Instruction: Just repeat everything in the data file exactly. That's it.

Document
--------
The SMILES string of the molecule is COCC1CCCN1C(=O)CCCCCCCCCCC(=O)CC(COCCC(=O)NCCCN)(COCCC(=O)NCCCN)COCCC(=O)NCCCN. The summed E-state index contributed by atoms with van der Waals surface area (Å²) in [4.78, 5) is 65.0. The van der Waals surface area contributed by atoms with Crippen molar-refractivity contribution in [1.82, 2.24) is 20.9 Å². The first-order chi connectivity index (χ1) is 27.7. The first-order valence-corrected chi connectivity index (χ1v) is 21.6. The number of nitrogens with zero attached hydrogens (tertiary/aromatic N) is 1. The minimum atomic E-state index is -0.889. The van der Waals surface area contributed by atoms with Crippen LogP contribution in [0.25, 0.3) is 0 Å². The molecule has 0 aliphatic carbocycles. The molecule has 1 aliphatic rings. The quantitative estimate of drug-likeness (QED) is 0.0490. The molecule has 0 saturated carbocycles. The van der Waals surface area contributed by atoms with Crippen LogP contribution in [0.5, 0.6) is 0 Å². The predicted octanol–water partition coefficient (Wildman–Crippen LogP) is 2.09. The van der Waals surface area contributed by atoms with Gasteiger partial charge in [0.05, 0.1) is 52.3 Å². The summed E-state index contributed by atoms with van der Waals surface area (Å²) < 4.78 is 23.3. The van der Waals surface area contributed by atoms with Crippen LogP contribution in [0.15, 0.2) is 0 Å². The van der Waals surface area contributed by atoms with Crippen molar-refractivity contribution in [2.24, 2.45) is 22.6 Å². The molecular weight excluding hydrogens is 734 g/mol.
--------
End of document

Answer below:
The SMILES string of the molecule is COCC1CCCN1C(=O)CCCCCCCCCCC(=O)CC(COCCC(=O)NCCCN)(COCCC(=O)NCCCN)COCCC(=O)NCCCN. The summed E-state index contributed by atoms with van der Waals surface area (Å²) in [4.78, 5) is 65.0. The van der Waals surface area contributed by atoms with Crippen molar-refractivity contribution in [1.82, 2.24) is 20.9 Å². The first-order chi connectivity index (χ1) is 27.7. The first-order valence-corrected chi connectivity index (χ1v) is 21.6. The number of nitrogens with zero attached hydrogens (tertiary/aromatic N) is 1. The minimum atomic E-state index is -0.889. The van der Waals surface area contributed by atoms with Crippen LogP contribution in [0.25, 0.3) is 0 Å². The molecule has 0 aliphatic carbocycles. The molecule has 1 aliphatic rings. The quantitative estimate of drug-likeness (QED) is 0.0490. The molecule has 0 saturated carbocycles. The van der Waals surface area contributed by atoms with Crippen LogP contribution in [0.5, 0.6) is 0 Å². The predicted octanol–water partition coefficient (Wildman–Crippen LogP) is 2.09. The van der Waals surface area contributed by atoms with Gasteiger partial charge in [0.05, 0.1) is 52.3 Å². The summed E-state index contributed by atoms with van der Waals surface area (Å²) < 4.78 is 23.3. The van der Waals surface area contributed by atoms with Crippen LogP contribution in [0.15, 0.2) is 0 Å². The van der Waals surface area contributed by atoms with Crippen molar-refractivity contribution in [2.24, 2.45) is 22.6 Å². The molecular weight excluding hydrogens is 734 g/mol.